Land use is a critical determinant of how much people drive. To actually achieve reductions in vehicle miles traveled (VMT) from more compact development, (1) the physical structures must be built in the right places, (2) enough people who live in less dense areas must be willing and able to move to denser areas and drive less there, and (3) the current inhabitants of denser areas must be willing and able to remain there even as their circumstances change. This dissertation research investigates these three necessities – and strategies to accomplish them – through three studies:
1. An interview-based study of why millennials choose to live where they do, and how they make that location decision.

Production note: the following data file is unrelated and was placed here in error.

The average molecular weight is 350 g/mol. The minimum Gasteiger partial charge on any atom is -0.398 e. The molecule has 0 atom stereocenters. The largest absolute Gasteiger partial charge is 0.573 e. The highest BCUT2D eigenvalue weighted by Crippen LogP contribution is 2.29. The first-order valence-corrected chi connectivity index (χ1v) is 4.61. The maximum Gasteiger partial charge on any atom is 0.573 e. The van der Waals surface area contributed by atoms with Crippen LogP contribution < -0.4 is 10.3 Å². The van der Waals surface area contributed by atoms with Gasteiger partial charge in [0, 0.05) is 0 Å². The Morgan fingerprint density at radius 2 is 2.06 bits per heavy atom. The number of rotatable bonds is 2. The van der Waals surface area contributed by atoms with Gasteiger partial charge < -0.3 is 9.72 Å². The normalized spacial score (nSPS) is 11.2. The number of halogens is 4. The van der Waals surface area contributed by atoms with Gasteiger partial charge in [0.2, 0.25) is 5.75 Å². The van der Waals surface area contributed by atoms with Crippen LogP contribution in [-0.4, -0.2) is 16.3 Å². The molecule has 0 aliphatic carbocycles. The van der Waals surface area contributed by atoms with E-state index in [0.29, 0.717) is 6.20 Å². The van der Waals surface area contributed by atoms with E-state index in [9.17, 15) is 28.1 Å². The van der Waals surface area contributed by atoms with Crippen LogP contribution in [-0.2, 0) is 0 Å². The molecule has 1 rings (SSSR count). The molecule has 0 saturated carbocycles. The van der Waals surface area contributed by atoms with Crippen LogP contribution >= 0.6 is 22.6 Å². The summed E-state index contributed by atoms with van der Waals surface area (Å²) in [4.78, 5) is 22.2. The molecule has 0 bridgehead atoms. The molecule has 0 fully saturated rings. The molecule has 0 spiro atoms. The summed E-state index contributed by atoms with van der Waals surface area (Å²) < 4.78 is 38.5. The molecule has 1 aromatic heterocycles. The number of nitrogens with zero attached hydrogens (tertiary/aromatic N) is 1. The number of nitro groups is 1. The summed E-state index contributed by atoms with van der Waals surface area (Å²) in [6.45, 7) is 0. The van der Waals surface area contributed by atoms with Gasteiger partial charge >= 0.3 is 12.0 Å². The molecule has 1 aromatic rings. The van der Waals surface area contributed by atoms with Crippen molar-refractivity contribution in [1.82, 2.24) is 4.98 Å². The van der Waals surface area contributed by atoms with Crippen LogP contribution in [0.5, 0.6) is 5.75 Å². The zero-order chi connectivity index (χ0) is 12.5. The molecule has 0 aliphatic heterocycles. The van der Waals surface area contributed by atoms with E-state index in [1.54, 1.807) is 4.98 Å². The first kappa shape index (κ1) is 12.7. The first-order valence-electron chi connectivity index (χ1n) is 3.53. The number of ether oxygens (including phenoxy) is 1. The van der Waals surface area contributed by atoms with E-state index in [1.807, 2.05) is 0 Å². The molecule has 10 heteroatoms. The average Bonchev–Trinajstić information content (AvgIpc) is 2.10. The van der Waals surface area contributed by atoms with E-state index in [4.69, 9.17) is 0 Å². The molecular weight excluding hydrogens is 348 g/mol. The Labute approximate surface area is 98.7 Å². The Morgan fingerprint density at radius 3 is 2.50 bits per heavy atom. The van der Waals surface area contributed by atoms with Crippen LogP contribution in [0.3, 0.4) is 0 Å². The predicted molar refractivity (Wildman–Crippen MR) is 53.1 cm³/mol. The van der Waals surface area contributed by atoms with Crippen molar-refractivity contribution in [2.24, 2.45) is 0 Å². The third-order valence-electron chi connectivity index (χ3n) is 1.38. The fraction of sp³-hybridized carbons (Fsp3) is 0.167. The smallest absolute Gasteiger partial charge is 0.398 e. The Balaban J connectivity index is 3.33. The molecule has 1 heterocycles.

2. An analysis of how much one impending California regulatory change intended to make it easier to approve low-VMT development – moving from a level-of-service-based to a VMT-based method of measuring transportation impacts in project-level environmental reviews – will actually streamline approvals, and for what type of projects.
3. A survey-based study of homeowners’ knowledge about accessory dwelling units (ADUs), the barriers they perceive to adding them, and what differentiates homeowners who have added or would be willing to add ADUs from those that are not.